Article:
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Butler looks to architecture as a point of departure in his sculptures, evoking both ends of the architectural spectrum: the idealized, ornate edifices of temples, churches and shrines and the more rudimentary and unrefined structures, such as mud huts, log cabins, and igloos. The latter manifests itself in the form of Butler working some of the pieces with hand tools as opposed to machine, where the finish is appropriately more crude. The directness and clarity that Butler aims for in his work is ever present. Following his credo that all things, under close enough observation, will reveal the complete story of their making, Butler teaches us something about looking.
A 2003 graduate of the M.F.A. sculpture program at the School of the Art Institute of Chicago, Butler has exhibited extensively in the Chicago area. Butler has held residencies at Art Omi in Ghent New York, MacDowell Colony in Peterborough, New Hampshire, Dorland Mountain Arts Colony in Temecula, California, the Vermont Studio Center in Johnson, Vermont, and the Ucross Foundation in Clearmont, Wyoming.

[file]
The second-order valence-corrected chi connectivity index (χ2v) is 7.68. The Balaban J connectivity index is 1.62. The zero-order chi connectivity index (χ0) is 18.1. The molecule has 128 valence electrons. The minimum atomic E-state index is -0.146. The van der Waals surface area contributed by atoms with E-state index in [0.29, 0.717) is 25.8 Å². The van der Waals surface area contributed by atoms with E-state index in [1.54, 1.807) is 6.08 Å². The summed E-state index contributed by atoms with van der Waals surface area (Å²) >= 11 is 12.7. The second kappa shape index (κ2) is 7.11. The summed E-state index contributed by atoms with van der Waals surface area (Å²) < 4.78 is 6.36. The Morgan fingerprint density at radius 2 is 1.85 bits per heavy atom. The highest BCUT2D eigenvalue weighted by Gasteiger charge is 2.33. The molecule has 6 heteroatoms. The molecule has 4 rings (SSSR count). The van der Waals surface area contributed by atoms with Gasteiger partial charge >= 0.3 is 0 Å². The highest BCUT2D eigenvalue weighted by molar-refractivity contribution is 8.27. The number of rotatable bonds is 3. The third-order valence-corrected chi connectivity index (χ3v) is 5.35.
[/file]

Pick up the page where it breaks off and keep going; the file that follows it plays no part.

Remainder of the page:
"Butler makes beautiful abstract, often geometric sculptures largely from wood and hydro-stone cement. His work is very deliberate and precise, but feels very organic with shapes that evoke elements from nature - like archaeological finds, (or waves or ancient rock formations in caves) that have been dissected and carefully put back together. Many of his forms appear to be frozen in action which gives an air of anticipation - like they might creep forward or totally fall apart any second. Very moving."
"I love the surgical interpretation of sculpture that Ben Butler represents in his work. His objects are sliced and dissected into hundreds of cross sections, that still speak to the whole. The repetition in his work is both soothing and curious. The individual shapes are rebuilt in each exhibition setting as if ancient artefacts, an extinct species that we can interpret only by piecing together the remains. With a distinct relationship to architectural structures, the viewer is beaconed to crawl inside and experience the work from within."